Are you building a business or simply self-employed?

Are you building a successful business or merely self-employed? There’s a world of difference between the two: one is a long-term money-making freedom-creating asset. The other is essentially still a job. It might be a great job, and it might be both profitable and flexible – it might be everything you want – but it’s not a readily saleable business.

New Zealand is full of entrepreneurs, but thousands own businesses that couldn’t run without them for more than a few days. If you are one of those Kiwi business owners, unfortunately your company isn’t worth as much as you might think. You could be growing a somewhat valuable client database, or even a slightly more valuable portfolio of assets – that could be enough. But you’re not growing a desirable, saleable business.

I’ve spent years – decades, in fact – creating a business that still runs when I’m not there. This has an array of benefits that go beyond saleability. One of the biggest bonuses? I can go on holiday with my wife without having to telecommute from the beach. Surprisingly few small business owners in New Zealand actually manage to do this. Feel like you can’t take a holiday from your business without causing chaos? You may fall into this category.

I don’t like being the bearer of bad news, but it’s best you find out now, so you have time to remedy this problem if you’d like to (not everyone wants to, and that’s fine too). Think about what you would want to see if you were buying a business. It’s very much like what you want to see if you’re planning on buying a parcel of shares. You’re looking for good management, strong and reliable profits, and a sustainable underlying business model. You’re not looking for one person who’s really good at what they do.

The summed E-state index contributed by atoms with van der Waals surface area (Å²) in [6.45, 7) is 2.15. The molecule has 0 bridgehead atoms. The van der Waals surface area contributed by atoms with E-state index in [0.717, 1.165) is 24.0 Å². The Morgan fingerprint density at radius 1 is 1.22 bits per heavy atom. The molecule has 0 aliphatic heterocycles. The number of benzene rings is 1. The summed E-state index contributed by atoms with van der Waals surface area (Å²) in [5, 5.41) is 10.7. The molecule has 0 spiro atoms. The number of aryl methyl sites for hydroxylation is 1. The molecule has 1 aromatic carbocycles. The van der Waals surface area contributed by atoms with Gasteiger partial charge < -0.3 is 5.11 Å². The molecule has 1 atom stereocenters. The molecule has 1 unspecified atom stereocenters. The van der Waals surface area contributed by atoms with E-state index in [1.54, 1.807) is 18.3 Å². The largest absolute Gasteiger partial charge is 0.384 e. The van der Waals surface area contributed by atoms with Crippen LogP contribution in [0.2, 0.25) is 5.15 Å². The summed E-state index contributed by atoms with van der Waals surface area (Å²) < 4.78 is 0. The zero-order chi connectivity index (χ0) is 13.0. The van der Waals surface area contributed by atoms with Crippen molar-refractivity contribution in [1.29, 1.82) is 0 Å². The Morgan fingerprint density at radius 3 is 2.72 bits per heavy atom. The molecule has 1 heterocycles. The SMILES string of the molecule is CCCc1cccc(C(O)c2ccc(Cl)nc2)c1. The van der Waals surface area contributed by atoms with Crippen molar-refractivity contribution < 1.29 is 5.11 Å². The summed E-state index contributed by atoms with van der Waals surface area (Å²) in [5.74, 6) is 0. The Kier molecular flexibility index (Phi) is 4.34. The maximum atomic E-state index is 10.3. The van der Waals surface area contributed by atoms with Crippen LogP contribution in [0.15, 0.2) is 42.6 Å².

So what can you do to make your company run independently? There’s a lot of strategic thinking involved, and often some short-term pain. You need to have systems in place to help your team follow the correct processes without requiring your input. You need to show your customers the processes work without you there. If you’re in a service industry, you may need to specialise in one specific area and start creating packages to sell. Manage your cashflow so customers pay up front and your forecasting becomes predictable. (For a great case study, read Built to Sell, despite the fact that the author paints the accountant in rather a bad light!)

Making the right decisions now puts your company on track to be more valuable, more saleable, and a serious asset in your portfolio. If that’s what you’re trying to achieve, don’t keep on working away in a job where you just happen to be your own boss.

Need some help? Give me a call.